Identity and recovery

By Matthew Burpee via flickr

Healthland has a post on the relationship between identity and health:

When is a label a badge of honor, and when is it a harmful stigma of sickness or deviance? This question is of critical importance to public health…

But what does any of this have to do with health care? One of the best ways to change health behavior, it turns out, is to change a person’s self-identity. When a smoker begins to view herself as a nonsmoker or a teen sees binge-drinking as something “people like me” don’t do, behavior change is typically more lasting than if the person’s sense of identity is not invoked.

Research on everything from exercise, eating behavior and sexuality to political action and drug use suggests that having one’s identity wrapped up in a particular behavior is a crucial motivating factor to sustaining it. Once you see yourself as a runner, not running becomes far harder to do, for example.

There are also overwhelmingly negative issues associated with identity and labeling, however. The most obvious example would be a person whose identity and sense of self are tied directly to unhealthy behaviors — for example, viewing oneself as a “dope fiend” whose life purpose is to seek heroin or other drugs. If you believed that this identity was immutable or desirable — for example, if you use drugs as a way to rebel against conventional life — the possibility of change may be precluded before it is even truly considered.

She discusses the double-edged nature of identity a little further:

Once people see themselves as sick, they often limit themselves based on their view of what illness means.

In some cases, though, a “sick” identity can be liberating. For example, if a child learns that she has Asperger’s, which helps explains why social interaction is so difficult for her, she might stop blaming herself for being “weird” or “antisocial” and discover a whole community of similar folks. Similarly, people who suffer from depression, who find out that their miserable sense that everyone hates them or that nothing is any good is a treatable chemical state, can be empowered to seek positive change.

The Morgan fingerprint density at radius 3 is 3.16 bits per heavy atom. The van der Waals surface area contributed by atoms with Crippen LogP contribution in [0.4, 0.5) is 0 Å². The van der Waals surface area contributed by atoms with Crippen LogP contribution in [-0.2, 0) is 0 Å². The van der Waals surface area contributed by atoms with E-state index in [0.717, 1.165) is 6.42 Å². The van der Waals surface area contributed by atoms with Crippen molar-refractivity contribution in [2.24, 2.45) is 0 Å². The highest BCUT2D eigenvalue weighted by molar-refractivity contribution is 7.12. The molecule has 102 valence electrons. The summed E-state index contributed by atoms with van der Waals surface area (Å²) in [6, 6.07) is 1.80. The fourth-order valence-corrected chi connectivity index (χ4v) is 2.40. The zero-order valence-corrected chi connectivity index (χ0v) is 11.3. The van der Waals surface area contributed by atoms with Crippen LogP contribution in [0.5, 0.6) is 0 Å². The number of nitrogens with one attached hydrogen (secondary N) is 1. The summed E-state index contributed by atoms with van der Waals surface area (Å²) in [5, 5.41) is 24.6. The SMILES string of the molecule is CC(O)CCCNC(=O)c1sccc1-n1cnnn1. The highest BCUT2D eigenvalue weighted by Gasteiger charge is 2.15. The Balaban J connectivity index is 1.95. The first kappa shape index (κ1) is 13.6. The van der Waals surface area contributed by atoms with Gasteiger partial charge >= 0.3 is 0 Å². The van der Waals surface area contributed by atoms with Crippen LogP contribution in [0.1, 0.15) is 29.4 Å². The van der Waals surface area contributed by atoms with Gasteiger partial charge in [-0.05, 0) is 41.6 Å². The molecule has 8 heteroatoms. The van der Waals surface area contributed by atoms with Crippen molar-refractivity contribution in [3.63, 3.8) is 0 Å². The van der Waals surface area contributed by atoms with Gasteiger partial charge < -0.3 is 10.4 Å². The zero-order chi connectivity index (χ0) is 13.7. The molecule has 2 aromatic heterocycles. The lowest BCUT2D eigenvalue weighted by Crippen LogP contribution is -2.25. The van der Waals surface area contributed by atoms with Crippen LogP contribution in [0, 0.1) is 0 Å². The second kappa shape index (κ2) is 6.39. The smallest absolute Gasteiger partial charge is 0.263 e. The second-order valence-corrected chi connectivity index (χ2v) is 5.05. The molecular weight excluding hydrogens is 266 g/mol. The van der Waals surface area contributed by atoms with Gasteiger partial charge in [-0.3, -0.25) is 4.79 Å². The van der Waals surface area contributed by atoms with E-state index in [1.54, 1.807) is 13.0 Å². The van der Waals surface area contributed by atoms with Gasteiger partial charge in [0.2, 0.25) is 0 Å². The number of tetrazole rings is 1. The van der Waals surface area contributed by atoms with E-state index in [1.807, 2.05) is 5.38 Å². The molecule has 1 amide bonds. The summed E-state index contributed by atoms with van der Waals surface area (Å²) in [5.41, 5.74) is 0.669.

Whether a sick identity is a motivating power for change or a limiting stigma often depends on individual perception. Some people would rather be “sick” than “bad,” for example, and having a disease that explains otherwise undesirable behavior without placing blame will often allow the person to absolve his “weakness” and ask for help. In contrast, others view the idea of sickness as a cop out that denies a person agency and, therefore, dignity.

I’m convinced that identity is a critical element in making maintaining changes over the long term. I’m also convinced that whether the identity is helpful or harmful depends on what the identity offers. Does it offer hope? Community? Recovery? Or, does it offer despair and isolation?

The post is in response to TEDMED 2012. It will be very interesting to see videos of the talks as they are released.

2 Comments

Filed under Treatment

2 responses to “Identity and recovery

  1. So, do you not think addiction is really a disease? I thought this article – http://recoveryfirst.org/why-addiction-is-a-disease-not-a-symptom.html/ – did a really good job of explaining why addiction is truly a physiological disease.
    Perhaps it’s not great for people to think of themselves as “sick,” being realistic and confronting problems is a huge part of recovery. If addiction is a disease, and the people who are afflicted need certain treatments, shouldn’t they understand the true nature of that disease?

  2. I do believe it’s a disease. And, I believe that identifying as an addict is an important step in recovery. This identity offers community, hope and a course of action. It is I find it interesting that, for other illnesses like mental illness, it often seems to be disempowering and lead to an identity of being disabled.

    I’m also interested in the power of identity, particularly that people make decisions based on identity–even decisions that do against their own interests. I’m convinces that identity is an important component to maintaining any change over years and decades.

    So…in the post I was trying to play a little with illness, identity and what makes an identity helpful or harmful.

    Here are some related posts:

    http://addictionandrecoverynews.wordpress.com/2011/07/06/identity-mental-illness-and-recovery/

    http://addictionandrecoverynews.wordpress.com/2012/02/29/identity-and-addiction/

    Thanks for reading and commenting!